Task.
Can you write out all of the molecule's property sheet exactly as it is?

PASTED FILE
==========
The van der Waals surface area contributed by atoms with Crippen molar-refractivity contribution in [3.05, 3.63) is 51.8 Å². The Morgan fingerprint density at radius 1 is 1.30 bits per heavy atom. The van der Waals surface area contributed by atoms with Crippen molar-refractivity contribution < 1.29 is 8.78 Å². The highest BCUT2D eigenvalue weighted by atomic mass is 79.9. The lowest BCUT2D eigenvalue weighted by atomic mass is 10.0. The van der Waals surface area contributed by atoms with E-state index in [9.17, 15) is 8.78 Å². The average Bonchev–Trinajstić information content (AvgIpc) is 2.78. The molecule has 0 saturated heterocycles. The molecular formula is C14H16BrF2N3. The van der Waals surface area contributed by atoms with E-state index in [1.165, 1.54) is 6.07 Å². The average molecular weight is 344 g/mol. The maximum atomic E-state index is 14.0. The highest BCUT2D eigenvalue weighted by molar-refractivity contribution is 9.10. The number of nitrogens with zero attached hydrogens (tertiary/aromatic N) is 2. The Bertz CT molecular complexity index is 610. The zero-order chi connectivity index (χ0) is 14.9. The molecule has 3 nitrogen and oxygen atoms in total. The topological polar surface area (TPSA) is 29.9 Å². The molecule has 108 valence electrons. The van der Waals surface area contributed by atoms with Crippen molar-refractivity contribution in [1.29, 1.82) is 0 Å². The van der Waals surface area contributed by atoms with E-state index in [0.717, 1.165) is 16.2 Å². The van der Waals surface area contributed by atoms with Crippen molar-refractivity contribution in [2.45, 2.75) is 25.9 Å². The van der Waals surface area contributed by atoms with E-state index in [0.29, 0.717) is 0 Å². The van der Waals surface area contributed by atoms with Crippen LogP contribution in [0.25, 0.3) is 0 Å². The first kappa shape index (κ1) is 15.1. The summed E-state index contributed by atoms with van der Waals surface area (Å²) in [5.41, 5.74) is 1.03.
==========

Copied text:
The van der Waals surface area contributed by atoms with Crippen molar-refractivity contribution in [3.05, 3.63) is 51.8 Å². The Morgan fingerprint density at radius 1 is 1.30 bits per heavy atom. The van der Waals surface area contributed by atoms with Crippen molar-refractivity contribution < 1.29 is 8.78 Å². The highest BCUT2D eigenvalue weighted by atomic mass is 79.9. The lowest BCUT2D eigenvalue weighted by atomic mass is 10.0. The van der Waals surface area contributed by atoms with E-state index in [9.17, 15) is 8.78 Å². The average Bonchev–Trinajstić information content (AvgIpc) is 2.78. The molecule has 0 saturated heterocycles. The molecular formula is C14H16BrF2N3. The van der Waals surface area contributed by atoms with E-state index in [1.165, 1.54) is 6.07 Å². The average molecular weight is 344 g/mol. The maximum atomic E-state index is 14.0. The highest BCUT2D eigenvalue weighted by molar-refractivity contribution is 9.10. The number of nitrogens with zero attached hydrogens (tertiary/aromatic N) is 2. The Bertz CT molecular complexity index is 610. The zero-order chi connectivity index (χ0) is 14.9. The molecule has 3 nitrogen and oxygen atoms in total. The topological polar surface area (TPSA) is 29.9 Å². The molecule has 108 valence electrons. The van der Waals surface area contributed by atoms with Crippen molar-refractivity contribution in [1.29, 1.82) is 0 Å². The van der Waals surface area contributed by atoms with E-state index in [0.717, 1.165) is 16.2 Å². The van der Waals surface area contributed by atoms with Crippen molar-refractivity contribution in [2.45, 2.75) is 25.9 Å². The van der Waals surface area contributed by atoms with E-state index in [0.29, 0.717) is 0 Å². The van der Waals surface area contributed by atoms with Crippen LogP contribution in [0.25, 0.3) is 0 Å². The first kappa shape index (κ1) is 15.1. The summed E-state index contributed by atoms with van der Waals surface area (Å²) in [5.41, 5.74) is 1.03.